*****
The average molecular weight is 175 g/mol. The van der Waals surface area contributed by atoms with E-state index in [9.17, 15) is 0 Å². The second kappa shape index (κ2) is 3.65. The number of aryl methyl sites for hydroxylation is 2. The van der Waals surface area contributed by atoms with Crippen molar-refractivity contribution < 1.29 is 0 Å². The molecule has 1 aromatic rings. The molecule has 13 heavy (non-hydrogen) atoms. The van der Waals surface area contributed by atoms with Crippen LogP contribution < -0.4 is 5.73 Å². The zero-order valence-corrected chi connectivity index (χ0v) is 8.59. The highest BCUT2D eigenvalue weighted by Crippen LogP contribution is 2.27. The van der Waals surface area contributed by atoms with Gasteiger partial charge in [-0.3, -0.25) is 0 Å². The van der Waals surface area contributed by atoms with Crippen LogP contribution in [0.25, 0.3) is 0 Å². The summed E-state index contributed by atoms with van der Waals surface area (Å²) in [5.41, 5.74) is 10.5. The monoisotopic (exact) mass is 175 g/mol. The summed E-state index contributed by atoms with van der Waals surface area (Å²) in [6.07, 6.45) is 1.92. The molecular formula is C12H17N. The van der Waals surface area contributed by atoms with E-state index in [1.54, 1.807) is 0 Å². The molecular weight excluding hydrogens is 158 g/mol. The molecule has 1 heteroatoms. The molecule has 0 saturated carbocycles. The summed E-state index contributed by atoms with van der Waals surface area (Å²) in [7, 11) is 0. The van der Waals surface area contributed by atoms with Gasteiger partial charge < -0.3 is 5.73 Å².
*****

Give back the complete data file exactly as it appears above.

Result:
The average molecular weight is 175 g/mol. The van der Waals surface area contributed by atoms with E-state index in [9.17, 15) is 0 Å². The second kappa shape index (κ2) is 3.65. The number of aryl methyl sites for hydroxylation is 2. The van der Waals surface area contributed by atoms with Crippen molar-refractivity contribution < 1.29 is 0 Å². The molecule has 1 aromatic rings. The molecule has 13 heavy (non-hydrogen) atoms. The van der Waals surface area contributed by atoms with Crippen LogP contribution < -0.4 is 5.73 Å². The zero-order valence-corrected chi connectivity index (χ0v) is 8.59. The highest BCUT2D eigenvalue weighted by Crippen LogP contribution is 2.27. The van der Waals surface area contributed by atoms with Gasteiger partial charge in [-0.3, -0.25) is 0 Å². The van der Waals surface area contributed by atoms with Crippen LogP contribution in [0.25, 0.3) is 0 Å². The summed E-state index contributed by atoms with van der Waals surface area (Å²) in [5.41, 5.74) is 10.5. The monoisotopic (exact) mass is 175 g/mol. The summed E-state index contributed by atoms with van der Waals surface area (Å²) in [6.07, 6.45) is 1.92. The molecular formula is C12H17N. The van der Waals surface area contributed by atoms with E-state index in [1.54, 1.807) is 0 Å². The molecular weight excluding hydrogens is 158 g/mol. The molecule has 1 heteroatoms. The molecule has 0 saturated carbocycles. The summed E-state index contributed by atoms with van der Waals surface area (Å²) in [7, 11) is 0. The van der Waals surface area contributed by atoms with Gasteiger partial charge < -0.3 is 5.73 Å².